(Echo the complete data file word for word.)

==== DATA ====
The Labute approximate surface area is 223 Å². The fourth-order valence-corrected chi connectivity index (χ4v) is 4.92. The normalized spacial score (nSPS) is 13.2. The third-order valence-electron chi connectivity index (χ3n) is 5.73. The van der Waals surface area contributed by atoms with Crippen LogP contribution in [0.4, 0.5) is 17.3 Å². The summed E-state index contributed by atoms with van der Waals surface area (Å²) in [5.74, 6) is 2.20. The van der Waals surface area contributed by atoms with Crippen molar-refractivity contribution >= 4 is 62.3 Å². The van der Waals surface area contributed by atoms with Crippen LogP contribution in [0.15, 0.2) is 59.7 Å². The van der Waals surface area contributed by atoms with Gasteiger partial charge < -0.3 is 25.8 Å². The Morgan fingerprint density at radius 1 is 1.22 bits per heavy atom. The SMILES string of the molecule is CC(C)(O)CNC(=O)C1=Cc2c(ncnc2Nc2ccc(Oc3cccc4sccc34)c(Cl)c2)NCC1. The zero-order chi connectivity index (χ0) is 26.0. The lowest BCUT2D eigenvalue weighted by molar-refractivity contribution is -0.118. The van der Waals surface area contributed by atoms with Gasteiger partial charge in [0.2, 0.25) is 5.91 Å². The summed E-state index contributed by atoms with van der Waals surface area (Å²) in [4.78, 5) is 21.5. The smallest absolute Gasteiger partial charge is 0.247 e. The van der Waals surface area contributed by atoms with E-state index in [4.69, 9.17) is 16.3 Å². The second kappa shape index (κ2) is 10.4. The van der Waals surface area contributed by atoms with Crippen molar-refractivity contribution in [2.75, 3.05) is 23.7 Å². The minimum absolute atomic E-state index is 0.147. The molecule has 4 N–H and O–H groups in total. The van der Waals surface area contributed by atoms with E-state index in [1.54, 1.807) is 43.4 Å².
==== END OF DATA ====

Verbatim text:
The Labute approximate surface area is 223 Å². The fourth-order valence-corrected chi connectivity index (χ4v) is 4.92. The normalized spacial score (nSPS) is 13.2. The third-order valence-electron chi connectivity index (χ3n) is 5.73. The van der Waals surface area contributed by atoms with Crippen LogP contribution in [0.4, 0.5) is 17.3 Å². The summed E-state index contributed by atoms with van der Waals surface area (Å²) in [5.74, 6) is 2.20. The van der Waals surface area contributed by atoms with Crippen molar-refractivity contribution >= 4 is 62.3 Å². The van der Waals surface area contributed by atoms with Crippen LogP contribution in [0.15, 0.2) is 59.7 Å². The van der Waals surface area contributed by atoms with Gasteiger partial charge < -0.3 is 25.8 Å². The Morgan fingerprint density at radius 1 is 1.22 bits per heavy atom. The SMILES string of the molecule is CC(C)(O)CNC(=O)C1=Cc2c(ncnc2Nc2ccc(Oc3cccc4sccc34)c(Cl)c2)NCC1. The zero-order chi connectivity index (χ0) is 26.0. The lowest BCUT2D eigenvalue weighted by molar-refractivity contribution is -0.118. The van der Waals surface area contributed by atoms with Gasteiger partial charge in [0.2, 0.25) is 5.91 Å². The summed E-state index contributed by atoms with van der Waals surface area (Å²) in [4.78, 5) is 21.5. The smallest absolute Gasteiger partial charge is 0.247 e. The van der Waals surface area contributed by atoms with E-state index in [4.69, 9.17) is 16.3 Å². The second kappa shape index (κ2) is 10.4. The van der Waals surface area contributed by atoms with Crippen molar-refractivity contribution in [2.75, 3.05) is 23.7 Å². The minimum absolute atomic E-state index is 0.147. The molecule has 4 N–H and O–H groups in total. The van der Waals surface area contributed by atoms with E-state index in [1.54, 1.807) is 43.4 Å².